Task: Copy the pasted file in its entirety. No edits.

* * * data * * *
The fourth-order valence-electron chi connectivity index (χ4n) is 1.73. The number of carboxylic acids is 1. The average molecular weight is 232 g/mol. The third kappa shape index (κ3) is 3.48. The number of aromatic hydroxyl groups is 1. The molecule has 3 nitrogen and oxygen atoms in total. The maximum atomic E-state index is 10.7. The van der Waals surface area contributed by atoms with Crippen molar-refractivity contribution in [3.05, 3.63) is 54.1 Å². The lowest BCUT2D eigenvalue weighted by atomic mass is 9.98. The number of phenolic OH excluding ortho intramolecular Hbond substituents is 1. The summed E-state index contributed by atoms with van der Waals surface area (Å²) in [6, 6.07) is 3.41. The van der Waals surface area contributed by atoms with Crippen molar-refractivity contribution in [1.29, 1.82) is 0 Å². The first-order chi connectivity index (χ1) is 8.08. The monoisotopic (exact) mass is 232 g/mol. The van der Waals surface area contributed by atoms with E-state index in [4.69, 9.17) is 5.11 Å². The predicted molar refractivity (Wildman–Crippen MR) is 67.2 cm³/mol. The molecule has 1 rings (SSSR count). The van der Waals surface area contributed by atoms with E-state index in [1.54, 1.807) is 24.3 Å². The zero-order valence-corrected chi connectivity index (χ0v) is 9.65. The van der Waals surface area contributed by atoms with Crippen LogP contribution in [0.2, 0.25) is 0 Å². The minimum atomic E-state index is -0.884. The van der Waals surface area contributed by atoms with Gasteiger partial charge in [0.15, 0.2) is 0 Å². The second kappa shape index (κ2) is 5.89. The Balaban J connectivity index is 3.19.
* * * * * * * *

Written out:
The fourth-order valence-electron chi connectivity index (χ4n) is 1.73. The number of carboxylic acids is 1. The average molecular weight is 232 g/mol. The third kappa shape index (κ3) is 3.48. The number of aromatic hydroxyl groups is 1. The molecule has 3 nitrogen and oxygen atoms in total. The maximum atomic E-state index is 10.7. The van der Waals surface area contributed by atoms with Crippen molar-refractivity contribution in [3.05, 3.63) is 54.1 Å². The lowest BCUT2D eigenvalue weighted by atomic mass is 9.98. The number of phenolic OH excluding ortho intramolecular Hbond substituents is 1. The summed E-state index contributed by atoms with van der Waals surface area (Å²) in [6, 6.07) is 3.41. The van der Waals surface area contributed by atoms with Crippen molar-refractivity contribution in [1.29, 1.82) is 0 Å². The first-order chi connectivity index (χ1) is 8.08. The monoisotopic (exact) mass is 232 g/mol. The van der Waals surface area contributed by atoms with E-state index in [4.69, 9.17) is 5.11 Å². The predicted molar refractivity (Wildman–Crippen MR) is 67.2 cm³/mol. The molecule has 1 rings (SSSR count). The van der Waals surface area contributed by atoms with E-state index in [1.54, 1.807) is 24.3 Å². The zero-order valence-corrected chi connectivity index (χ0v) is 9.65. The van der Waals surface area contributed by atoms with Crippen LogP contribution in [0.2, 0.25) is 0 Å². The minimum atomic E-state index is -0.884. The van der Waals surface area contributed by atoms with Gasteiger partial charge in [0.15, 0.2) is 0 Å². The second kappa shape index (κ2) is 5.89. The Balaban J connectivity index is 3.19.